AUTHOR: V.E. Schwab
AGE RANGE: all ages
PUBLISHER: Greenwillow Books
Everything casts a shadow. Even the world we live in. And as with every shadow, there is a place where it must touch. A seam, where the shadow meets its source.
Olivia Prior has grown up in Merilance School for girls, and all she has of her past is her mother’s journal—which seems to unravel into madness. Then, a letter invites Olivia to come home—to Gallant. Yet when Olivia arrives, no one is expecting her. But Olivia is not about to leave the first place that feels like home, it doesn’t matter if her cousin Matthew is hostile or if she sees half-formed ghouls haunting the hallways.
Olivia knows that Gallant is hiding secrets, and she is determined to uncover them. When she crosses a ruined wall at just the right moment, Olivia finds herself in a place that is Gallant—but not. The manor is crumbling, the ghouls are solid, and a mysterious figure rules over all. Now Olivia sees what has unraveled generations of her family, and where her father may have come from.
Olivia has always wanted to belong somewhere, but will she take her place as a Prior, protecting our world against the Master of the House? Or will she take her place beside him?
Perhaps you are haunting me.
What a comforting thought.
Maybe it’s you in the darkness.
I swear I’ve seen it move.
Let me begin by breaking one of my own rules: I very rarely compare one book to another, but Gallant reminded me of the eerie, atmospheric melancholy and overwhelming familial love that Neil Gaiman brought us with The Graveyard Book, and knowing that V is a big fan of Gaiman’s, I don’t think they would mind me saying that any fan of The Graveyard Book NEEDS a copy of Gallant in their lives. (Except, honestly, I liked Gallant even more than TGB.) I adored the mixture of tragedy and homecoming, the helpful ghouls and sinister forces, and our lonely, lovable protagonist. Most of all, I loved the prose and how V let their poetic nature positively shine in this story. One of my copies of this book is absolutely full of page tabs to mark so many of the quotes that resonated with me.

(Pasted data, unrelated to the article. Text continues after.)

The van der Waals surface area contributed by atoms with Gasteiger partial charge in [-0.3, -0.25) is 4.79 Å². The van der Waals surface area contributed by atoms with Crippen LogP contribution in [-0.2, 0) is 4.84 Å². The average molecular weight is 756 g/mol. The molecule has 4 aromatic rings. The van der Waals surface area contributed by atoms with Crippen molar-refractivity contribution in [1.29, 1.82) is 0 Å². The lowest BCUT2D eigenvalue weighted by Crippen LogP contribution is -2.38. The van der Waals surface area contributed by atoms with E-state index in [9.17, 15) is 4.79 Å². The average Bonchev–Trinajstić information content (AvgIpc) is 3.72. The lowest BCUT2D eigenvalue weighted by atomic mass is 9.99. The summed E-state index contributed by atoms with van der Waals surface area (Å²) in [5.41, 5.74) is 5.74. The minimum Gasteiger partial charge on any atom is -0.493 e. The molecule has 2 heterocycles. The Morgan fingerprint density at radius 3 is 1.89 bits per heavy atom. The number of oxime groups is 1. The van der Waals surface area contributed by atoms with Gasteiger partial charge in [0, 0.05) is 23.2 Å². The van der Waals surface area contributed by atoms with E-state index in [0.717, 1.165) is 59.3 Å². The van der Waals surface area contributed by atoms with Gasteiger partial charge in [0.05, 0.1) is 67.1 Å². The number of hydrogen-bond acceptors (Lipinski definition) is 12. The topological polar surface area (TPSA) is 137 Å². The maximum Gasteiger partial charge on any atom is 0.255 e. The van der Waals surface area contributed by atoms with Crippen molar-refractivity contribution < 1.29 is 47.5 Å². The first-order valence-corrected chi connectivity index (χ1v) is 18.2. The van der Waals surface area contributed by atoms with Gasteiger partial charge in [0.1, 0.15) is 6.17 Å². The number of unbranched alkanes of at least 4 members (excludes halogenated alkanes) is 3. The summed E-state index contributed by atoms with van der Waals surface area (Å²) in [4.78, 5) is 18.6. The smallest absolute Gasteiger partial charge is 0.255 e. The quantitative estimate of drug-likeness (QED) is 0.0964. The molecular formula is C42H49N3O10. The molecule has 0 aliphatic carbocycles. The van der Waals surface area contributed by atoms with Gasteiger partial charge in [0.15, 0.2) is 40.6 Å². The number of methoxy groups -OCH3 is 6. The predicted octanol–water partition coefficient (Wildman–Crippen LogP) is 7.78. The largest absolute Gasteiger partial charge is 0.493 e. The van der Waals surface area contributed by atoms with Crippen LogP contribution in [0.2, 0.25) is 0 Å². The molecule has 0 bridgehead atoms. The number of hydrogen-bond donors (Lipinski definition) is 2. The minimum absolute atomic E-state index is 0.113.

Last night I went beyond the wall. And I met Death.
I wanted Gallant to be a real place and wanted to visit it, to soak in its sad, eerie darkness. I loved the estate, the descriptions of it and its characters as well, and how broken and lonely they all were in their own ways. I also was so pleased by the fact that Olivia was mute and spoke in sign language, as that’s something we so rarely see in stories (alongside the implication that she was ace and aro). Truly, all of these characters just meant so much to me and my heart ached for them all. I wanted to climb into the pages and protect these poor souls.
But there are lower powers, stranger ones, and there in the dark, behind the door, she prays to them.
I wish I could review this book in a way that does it justice, but I simply can’t because it’s too close to my heart. V’s writing has this way of sinking into my bones and holding me hostage a little more every time I read one of their works, and every single time I turn the final page in a V.E. Schwab title, I find myself in awe at the impact their writing has had on me. I love this book so much and I recommend it with my whole heart, and I know it’s the kind of story that I’m going to re-visit time and time again in the future. Something about it feels timeless like that.
Thank you to the publisher for the review copy! All thoughts are honest and my own.
parent loss, grief, sibling loss, death, ableism
Olivia is mute, uses sign language, and is implied to be asexual and aromantic; Matthew is implied to be dyslexic
— destiny ♥